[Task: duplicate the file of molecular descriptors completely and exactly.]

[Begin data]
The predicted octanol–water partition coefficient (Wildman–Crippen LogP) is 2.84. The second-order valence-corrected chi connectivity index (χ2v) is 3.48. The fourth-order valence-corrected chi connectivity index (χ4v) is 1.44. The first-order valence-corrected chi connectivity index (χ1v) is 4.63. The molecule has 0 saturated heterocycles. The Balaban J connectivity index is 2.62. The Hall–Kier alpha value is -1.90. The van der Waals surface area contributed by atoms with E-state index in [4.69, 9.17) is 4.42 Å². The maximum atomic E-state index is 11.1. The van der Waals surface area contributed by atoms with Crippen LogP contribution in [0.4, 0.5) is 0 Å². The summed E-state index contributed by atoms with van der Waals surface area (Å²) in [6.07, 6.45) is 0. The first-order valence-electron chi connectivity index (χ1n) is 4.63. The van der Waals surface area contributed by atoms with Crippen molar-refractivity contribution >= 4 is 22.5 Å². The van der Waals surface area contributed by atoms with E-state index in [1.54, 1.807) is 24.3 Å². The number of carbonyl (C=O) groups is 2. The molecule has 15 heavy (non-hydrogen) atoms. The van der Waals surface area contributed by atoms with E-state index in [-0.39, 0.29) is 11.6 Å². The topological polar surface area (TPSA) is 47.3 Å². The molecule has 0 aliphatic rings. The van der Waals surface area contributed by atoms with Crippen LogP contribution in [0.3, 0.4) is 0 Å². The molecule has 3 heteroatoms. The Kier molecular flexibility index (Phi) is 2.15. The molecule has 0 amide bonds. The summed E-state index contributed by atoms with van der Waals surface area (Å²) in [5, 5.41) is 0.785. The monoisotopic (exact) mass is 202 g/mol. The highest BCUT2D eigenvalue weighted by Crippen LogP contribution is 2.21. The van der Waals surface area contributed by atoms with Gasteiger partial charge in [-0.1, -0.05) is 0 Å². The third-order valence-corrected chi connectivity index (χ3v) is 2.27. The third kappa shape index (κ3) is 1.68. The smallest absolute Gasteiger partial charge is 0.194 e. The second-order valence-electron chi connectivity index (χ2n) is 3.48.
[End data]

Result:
The predicted octanol–water partition coefficient (Wildman–Crippen LogP) is 2.84. The second-order valence-corrected chi connectivity index (χ2v) is 3.48. The fourth-order valence-corrected chi connectivity index (χ4v) is 1.44. The first-order valence-corrected chi connectivity index (χ1v) is 4.63. The molecule has 0 saturated heterocycles. The Balaban J connectivity index is 2.62. The Hall–Kier alpha value is -1.90. The van der Waals surface area contributed by atoms with E-state index in [4.69, 9.17) is 4.42 Å². The maximum atomic E-state index is 11.1. The van der Waals surface area contributed by atoms with Crippen LogP contribution in [0.4, 0.5) is 0 Å². The summed E-state index contributed by atoms with van der Waals surface area (Å²) in [6.07, 6.45) is 0. The first-order valence-electron chi connectivity index (χ1n) is 4.63. The van der Waals surface area contributed by atoms with Crippen molar-refractivity contribution >= 4 is 22.5 Å². The van der Waals surface area contributed by atoms with E-state index in [1.54, 1.807) is 24.3 Å². The number of carbonyl (C=O) groups is 2. The molecule has 15 heavy (non-hydrogen) atoms. The van der Waals surface area contributed by atoms with E-state index in [-0.39, 0.29) is 11.6 Å². The topological polar surface area (TPSA) is 47.3 Å². The molecule has 0 aliphatic rings. The van der Waals surface area contributed by atoms with Crippen LogP contribution in [0.3, 0.4) is 0 Å². The molecule has 3 heteroatoms. The Kier molecular flexibility index (Phi) is 2.15. The molecule has 0 amide bonds. The summed E-state index contributed by atoms with van der Waals surface area (Å²) in [5, 5.41) is 0.785. The monoisotopic (exact) mass is 202 g/mol. The highest BCUT2D eigenvalue weighted by Crippen LogP contribution is 2.21. The van der Waals surface area contributed by atoms with Gasteiger partial charge in [-0.1, -0.05) is 0 Å². The third-order valence-corrected chi connectivity index (χ3v) is 2.27. The third kappa shape index (κ3) is 1.68. The smallest absolute Gasteiger partial charge is 0.194 e. The second-order valence-electron chi connectivity index (χ2n) is 3.48.